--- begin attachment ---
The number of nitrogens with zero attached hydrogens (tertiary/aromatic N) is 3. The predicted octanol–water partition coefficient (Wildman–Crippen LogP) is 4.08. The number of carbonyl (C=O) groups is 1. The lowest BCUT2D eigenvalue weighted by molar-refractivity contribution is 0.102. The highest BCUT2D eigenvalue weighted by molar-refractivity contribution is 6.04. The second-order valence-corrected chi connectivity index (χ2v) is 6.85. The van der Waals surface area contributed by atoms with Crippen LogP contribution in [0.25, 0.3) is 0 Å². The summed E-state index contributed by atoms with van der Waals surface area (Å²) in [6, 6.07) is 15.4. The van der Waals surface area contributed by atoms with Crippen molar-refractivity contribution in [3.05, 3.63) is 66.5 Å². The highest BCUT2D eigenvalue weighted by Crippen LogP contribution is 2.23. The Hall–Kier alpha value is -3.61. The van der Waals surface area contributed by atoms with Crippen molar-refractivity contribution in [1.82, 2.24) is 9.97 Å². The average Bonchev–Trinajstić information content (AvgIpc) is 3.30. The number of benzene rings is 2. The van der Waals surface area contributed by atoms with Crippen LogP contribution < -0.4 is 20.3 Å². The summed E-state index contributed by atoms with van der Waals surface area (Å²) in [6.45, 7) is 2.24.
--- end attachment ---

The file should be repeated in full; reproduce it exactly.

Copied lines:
The number of nitrogens with zero attached hydrogens (tertiary/aromatic N) is 3. The predicted octanol–water partition coefficient (Wildman–Crippen LogP) is 4.08. The number of carbonyl (C=O) groups is 1. The lowest BCUT2D eigenvalue weighted by molar-refractivity contribution is 0.102. The highest BCUT2D eigenvalue weighted by molar-refractivity contribution is 6.04. The second-order valence-corrected chi connectivity index (χ2v) is 6.85. The van der Waals surface area contributed by atoms with Crippen LogP contribution in [0.25, 0.3) is 0 Å². The summed E-state index contributed by atoms with van der Waals surface area (Å²) in [6, 6.07) is 15.4. The van der Waals surface area contributed by atoms with Crippen molar-refractivity contribution in [3.05, 3.63) is 66.5 Å². The highest BCUT2D eigenvalue weighted by Crippen LogP contribution is 2.23. The Hall–Kier alpha value is -3.61. The van der Waals surface area contributed by atoms with Crippen molar-refractivity contribution in [1.82, 2.24) is 9.97 Å². The average Bonchev–Trinajstić information content (AvgIpc) is 3.30. The number of benzene rings is 2. The van der Waals surface area contributed by atoms with Crippen LogP contribution < -0.4 is 20.3 Å². The summed E-state index contributed by atoms with van der Waals surface area (Å²) in [6.45, 7) is 2.24.